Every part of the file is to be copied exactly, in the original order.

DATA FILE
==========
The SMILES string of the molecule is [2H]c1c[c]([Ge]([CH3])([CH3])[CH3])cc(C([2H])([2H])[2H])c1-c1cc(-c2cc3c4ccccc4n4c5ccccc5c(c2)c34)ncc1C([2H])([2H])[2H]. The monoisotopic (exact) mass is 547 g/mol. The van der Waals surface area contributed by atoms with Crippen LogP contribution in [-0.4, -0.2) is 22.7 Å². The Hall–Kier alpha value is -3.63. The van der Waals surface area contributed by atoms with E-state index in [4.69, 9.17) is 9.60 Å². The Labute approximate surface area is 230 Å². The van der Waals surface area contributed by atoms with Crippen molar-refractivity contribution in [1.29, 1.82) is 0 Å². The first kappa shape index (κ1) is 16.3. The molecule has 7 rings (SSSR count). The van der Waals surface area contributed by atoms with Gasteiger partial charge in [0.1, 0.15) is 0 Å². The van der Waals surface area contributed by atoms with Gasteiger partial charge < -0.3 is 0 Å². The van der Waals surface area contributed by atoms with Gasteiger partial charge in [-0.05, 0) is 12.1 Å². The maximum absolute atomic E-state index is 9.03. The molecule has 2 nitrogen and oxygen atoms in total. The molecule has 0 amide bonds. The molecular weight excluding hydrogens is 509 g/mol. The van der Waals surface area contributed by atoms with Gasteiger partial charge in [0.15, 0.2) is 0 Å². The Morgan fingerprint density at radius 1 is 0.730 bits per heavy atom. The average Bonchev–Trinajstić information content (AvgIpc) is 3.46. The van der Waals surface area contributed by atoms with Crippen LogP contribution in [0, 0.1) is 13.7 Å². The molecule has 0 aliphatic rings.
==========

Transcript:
The SMILES string of the molecule is [2H]c1c[c]([Ge]([CH3])([CH3])[CH3])cc(C([2H])([2H])[2H])c1-c1cc(-c2cc3c4ccccc4n4c5ccccc5c(c2)c34)ncc1C([2H])([2H])[2H]. The monoisotopic (exact) mass is 547 g/mol. The van der Waals surface area contributed by atoms with Crippen LogP contribution in [-0.4, -0.2) is 22.7 Å². The Hall–Kier alpha value is -3.63. The van der Waals surface area contributed by atoms with E-state index in [4.69, 9.17) is 9.60 Å². The Labute approximate surface area is 230 Å². The van der Waals surface area contributed by atoms with Crippen molar-refractivity contribution in [1.29, 1.82) is 0 Å². The first kappa shape index (κ1) is 16.3. The molecule has 7 rings (SSSR count). The van der Waals surface area contributed by atoms with Gasteiger partial charge in [0.1, 0.15) is 0 Å². The van der Waals surface area contributed by atoms with Gasteiger partial charge < -0.3 is 0 Å². The van der Waals surface area contributed by atoms with Gasteiger partial charge in [-0.05, 0) is 12.1 Å². The maximum absolute atomic E-state index is 9.03. The molecule has 2 nitrogen and oxygen atoms in total. The molecule has 0 amide bonds. The molecular weight excluding hydrogens is 509 g/mol. The van der Waals surface area contributed by atoms with Gasteiger partial charge in [0.15, 0.2) is 0 Å². The Morgan fingerprint density at radius 1 is 0.730 bits per heavy atom. The average Bonchev–Trinajstić information content (AvgIpc) is 3.46. The van der Waals surface area contributed by atoms with Crippen LogP contribution in [0, 0.1) is 13.7 Å². The molecule has 0 aliphatic rings.